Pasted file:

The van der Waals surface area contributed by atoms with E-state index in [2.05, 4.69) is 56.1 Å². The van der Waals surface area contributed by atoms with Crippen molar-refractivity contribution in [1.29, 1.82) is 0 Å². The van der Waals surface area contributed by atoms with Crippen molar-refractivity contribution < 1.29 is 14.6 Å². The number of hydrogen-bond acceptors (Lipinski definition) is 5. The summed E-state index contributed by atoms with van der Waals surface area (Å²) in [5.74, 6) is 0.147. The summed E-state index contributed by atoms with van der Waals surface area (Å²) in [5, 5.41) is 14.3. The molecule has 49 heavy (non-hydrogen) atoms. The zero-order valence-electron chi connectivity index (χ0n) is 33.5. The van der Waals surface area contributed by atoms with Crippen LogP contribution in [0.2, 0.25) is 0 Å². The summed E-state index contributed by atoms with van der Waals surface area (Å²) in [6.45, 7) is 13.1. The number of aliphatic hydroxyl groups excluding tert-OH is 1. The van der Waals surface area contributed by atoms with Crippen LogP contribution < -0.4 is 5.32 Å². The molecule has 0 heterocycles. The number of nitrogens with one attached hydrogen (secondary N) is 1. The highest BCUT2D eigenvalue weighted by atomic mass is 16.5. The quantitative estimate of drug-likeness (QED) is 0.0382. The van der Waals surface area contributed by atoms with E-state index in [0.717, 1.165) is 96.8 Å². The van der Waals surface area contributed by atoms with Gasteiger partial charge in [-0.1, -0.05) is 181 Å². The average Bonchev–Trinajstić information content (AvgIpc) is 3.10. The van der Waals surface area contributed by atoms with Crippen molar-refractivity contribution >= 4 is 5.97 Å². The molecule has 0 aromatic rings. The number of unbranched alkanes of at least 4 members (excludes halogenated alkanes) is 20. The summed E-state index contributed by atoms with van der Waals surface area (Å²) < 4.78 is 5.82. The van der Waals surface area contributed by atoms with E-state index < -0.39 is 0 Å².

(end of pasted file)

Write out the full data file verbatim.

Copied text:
The van der Waals surface area contributed by atoms with E-state index in [2.05, 4.69) is 56.1 Å². The van der Waals surface area contributed by atoms with Crippen molar-refractivity contribution in [1.29, 1.82) is 0 Å². The van der Waals surface area contributed by atoms with Crippen molar-refractivity contribution < 1.29 is 14.6 Å². The number of hydrogen-bond acceptors (Lipinski definition) is 5. The summed E-state index contributed by atoms with van der Waals surface area (Å²) in [5.74, 6) is 0.147. The summed E-state index contributed by atoms with van der Waals surface area (Å²) in [5, 5.41) is 14.3. The molecule has 49 heavy (non-hydrogen) atoms. The zero-order valence-electron chi connectivity index (χ0n) is 33.5. The van der Waals surface area contributed by atoms with Crippen LogP contribution in [0.2, 0.25) is 0 Å². The summed E-state index contributed by atoms with van der Waals surface area (Å²) in [6.45, 7) is 13.1. The number of aliphatic hydroxyl groups excluding tert-OH is 1. The van der Waals surface area contributed by atoms with Crippen LogP contribution < -0.4 is 5.32 Å². The molecule has 0 heterocycles. The number of nitrogens with one attached hydrogen (secondary N) is 1. The highest BCUT2D eigenvalue weighted by atomic mass is 16.5. The quantitative estimate of drug-likeness (QED) is 0.0382. The van der Waals surface area contributed by atoms with E-state index in [0.717, 1.165) is 96.8 Å². The van der Waals surface area contributed by atoms with Gasteiger partial charge in [-0.1, -0.05) is 181 Å². The average Bonchev–Trinajstić information content (AvgIpc) is 3.10. The van der Waals surface area contributed by atoms with Crippen molar-refractivity contribution >= 4 is 5.97 Å². The molecule has 0 aromatic rings. The number of unbranched alkanes of at least 4 members (excludes halogenated alkanes) is 20. The summed E-state index contributed by atoms with van der Waals surface area (Å²) < 4.78 is 5.82. The van der Waals surface area contributed by atoms with E-state index < -0.39 is 0 Å².